30-Day Tax Firm Challenge: Day 27


Online Marketing

Email five other tax firms and ask for work they don’t offer but you do.
Estimated Time: 20 minutes

Doing some simple email marketing today.

Pull up your contacts list of other local tax pros. Pick 5. Send them each an email with a very short description of the specialized services or niche industries that you’re primarily servicing these days, and ask if they have any such clients that they would like to refer out.

For specialized services, such as tax resolution, 1031 exchanges, and wealth management, make sure you mention that you’re not trying to poach their clients. You’re just offering specialized services that other tax practitioners don’t offer.

Easy peasy!


Offline Marketing

Go meet your neighbors.
Estimated Time: 1-2 hours

It’s a sad fact of modern American life that most people don’t know their neighbors. It’s gotten so bad that tech startups like NextDoor are creating private social networks via a combination of Internet and direct mail to help bring neighbors together.

Your neighbors, both residential and business, contain a goldmine of opportunity. They all need tax and accounting help, obviously. You’re immediately local, so you have an instant leg up over many competing tax pros.

Do your neighbors know you exist? Do adjacent businesses know you do accounting, vs just 1040 prep?

Get out into the neighborhood. Go door to door to introduce yourself. Go participate in a community event. Heck, create and host a community event (we’re coming up on the season for such things). Hand out business cards or flyers, or just keep it casual and get to know people.

Might this take some time? Absolutely! But it’s one of the easiest ways to pick up new clients. You’re conveniently close by, which for a lot of people is reason enough to use your services.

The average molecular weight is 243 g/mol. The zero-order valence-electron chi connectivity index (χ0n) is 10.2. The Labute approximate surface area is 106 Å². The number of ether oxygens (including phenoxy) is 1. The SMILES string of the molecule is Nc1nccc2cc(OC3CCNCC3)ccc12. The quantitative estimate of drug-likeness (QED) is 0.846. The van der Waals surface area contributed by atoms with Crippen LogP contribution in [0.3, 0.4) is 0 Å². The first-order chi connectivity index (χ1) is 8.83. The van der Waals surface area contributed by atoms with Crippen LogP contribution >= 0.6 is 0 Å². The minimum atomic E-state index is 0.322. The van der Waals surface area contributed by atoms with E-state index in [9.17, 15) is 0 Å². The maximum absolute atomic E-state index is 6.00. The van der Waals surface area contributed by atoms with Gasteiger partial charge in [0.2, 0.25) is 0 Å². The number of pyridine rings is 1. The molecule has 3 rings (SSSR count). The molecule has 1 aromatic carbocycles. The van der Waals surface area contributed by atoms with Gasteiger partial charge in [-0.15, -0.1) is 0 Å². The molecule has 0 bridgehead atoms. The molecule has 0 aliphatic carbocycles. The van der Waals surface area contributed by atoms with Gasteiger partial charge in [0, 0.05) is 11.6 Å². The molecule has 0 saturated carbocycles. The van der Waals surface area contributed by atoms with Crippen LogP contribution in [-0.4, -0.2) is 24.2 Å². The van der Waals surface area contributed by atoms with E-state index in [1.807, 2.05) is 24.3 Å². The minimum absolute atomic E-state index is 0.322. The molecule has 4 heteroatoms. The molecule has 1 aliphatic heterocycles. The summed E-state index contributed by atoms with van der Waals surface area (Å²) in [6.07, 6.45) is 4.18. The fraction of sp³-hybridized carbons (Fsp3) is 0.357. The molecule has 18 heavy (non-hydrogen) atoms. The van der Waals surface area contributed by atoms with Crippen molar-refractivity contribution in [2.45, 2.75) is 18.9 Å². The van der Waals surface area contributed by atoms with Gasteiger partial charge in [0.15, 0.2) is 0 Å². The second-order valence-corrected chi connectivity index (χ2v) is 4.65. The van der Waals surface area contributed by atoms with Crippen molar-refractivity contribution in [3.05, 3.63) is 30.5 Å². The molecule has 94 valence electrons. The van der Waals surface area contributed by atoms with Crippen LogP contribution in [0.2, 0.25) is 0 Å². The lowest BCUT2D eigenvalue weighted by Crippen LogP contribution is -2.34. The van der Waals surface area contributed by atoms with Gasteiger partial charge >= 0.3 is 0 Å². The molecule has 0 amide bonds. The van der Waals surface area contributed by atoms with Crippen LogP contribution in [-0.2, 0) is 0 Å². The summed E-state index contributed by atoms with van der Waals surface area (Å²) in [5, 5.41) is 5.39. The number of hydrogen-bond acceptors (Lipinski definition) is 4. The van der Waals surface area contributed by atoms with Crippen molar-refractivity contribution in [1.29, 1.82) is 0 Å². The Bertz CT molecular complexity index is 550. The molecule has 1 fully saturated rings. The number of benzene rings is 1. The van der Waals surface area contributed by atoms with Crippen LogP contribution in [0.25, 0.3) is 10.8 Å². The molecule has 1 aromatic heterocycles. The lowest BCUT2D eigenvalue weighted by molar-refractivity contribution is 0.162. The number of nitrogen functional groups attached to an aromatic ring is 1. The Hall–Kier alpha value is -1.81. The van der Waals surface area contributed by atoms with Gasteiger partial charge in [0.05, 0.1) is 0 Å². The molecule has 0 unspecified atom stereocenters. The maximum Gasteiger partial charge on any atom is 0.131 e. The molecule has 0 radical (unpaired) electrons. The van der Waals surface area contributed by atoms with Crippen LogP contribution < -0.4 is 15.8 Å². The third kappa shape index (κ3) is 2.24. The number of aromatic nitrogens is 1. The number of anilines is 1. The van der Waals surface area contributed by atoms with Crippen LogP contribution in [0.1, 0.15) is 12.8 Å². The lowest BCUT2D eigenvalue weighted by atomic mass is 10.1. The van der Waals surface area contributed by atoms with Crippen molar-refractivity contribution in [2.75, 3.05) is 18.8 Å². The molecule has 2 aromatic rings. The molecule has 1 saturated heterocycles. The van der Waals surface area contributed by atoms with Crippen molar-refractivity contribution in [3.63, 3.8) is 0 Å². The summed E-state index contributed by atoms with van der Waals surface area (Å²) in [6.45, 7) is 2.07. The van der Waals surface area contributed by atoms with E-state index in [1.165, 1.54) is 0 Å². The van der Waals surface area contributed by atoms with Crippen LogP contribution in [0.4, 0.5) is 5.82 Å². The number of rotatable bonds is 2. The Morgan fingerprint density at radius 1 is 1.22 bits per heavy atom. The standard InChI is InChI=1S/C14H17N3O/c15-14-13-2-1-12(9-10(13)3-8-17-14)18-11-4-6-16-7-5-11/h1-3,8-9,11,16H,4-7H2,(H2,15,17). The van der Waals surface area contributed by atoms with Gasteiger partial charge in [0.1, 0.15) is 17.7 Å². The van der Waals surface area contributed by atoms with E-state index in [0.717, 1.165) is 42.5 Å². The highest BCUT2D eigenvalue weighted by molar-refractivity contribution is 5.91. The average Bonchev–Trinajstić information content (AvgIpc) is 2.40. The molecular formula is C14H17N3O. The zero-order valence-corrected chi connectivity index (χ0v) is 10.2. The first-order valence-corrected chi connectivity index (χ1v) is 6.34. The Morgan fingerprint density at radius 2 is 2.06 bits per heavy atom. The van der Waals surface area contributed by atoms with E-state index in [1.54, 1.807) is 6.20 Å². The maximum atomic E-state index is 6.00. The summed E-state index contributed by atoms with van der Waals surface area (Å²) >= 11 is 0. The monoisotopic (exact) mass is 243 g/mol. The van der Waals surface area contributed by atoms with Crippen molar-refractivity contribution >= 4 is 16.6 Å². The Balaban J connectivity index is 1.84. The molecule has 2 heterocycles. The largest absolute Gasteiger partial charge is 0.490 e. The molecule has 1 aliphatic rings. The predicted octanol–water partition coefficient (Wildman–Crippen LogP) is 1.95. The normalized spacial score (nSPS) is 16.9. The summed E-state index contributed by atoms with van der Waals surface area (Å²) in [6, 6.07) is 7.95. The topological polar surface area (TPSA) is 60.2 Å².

Practice Management

Evaluate your 7216 disclosure and engagement letter language.
Estimated Time: 1-2 hours

First off, if you’re not using a 7216 disclosure or engagement letter in your practice, you need to start. Do not proceed another month without these two important documents.

If you have professional liability insurance (E&O), then your insurance company most likely has example documents they can provide you with this language. The big national societies also offer example language, so be sure to check if you have such a membership benefit available from AICPA, NAEA, NATP, etc., or your state chapter.

An engagement letter defines the scope of the services you provide, and the taxpayer’s responsibilities as well. If you use a generic engagement letter for all services, make sure you review it and update it at least annually. Make sure it covers all the services that you actually provide, that fees and payment policies are current, and that it lists any exclusions.

For your 7216 disclosure, make sure it contains language allowing you to utilize tax return information for internal marketing purposes. This is the most important element of the 7216 for most people, since you want to make sure you maintain marketing communication with your clients year-round.

If you use third party software services, your 7216 disclosure also needs to cover the storage of private taxpayer information on these third party services.

Reviewing and updating the language contained in these two documents can save you a lot of headache and potential liability. Doing this review will also kick off reviews of other procedures and policies in your business, helping you to streamline operations even more.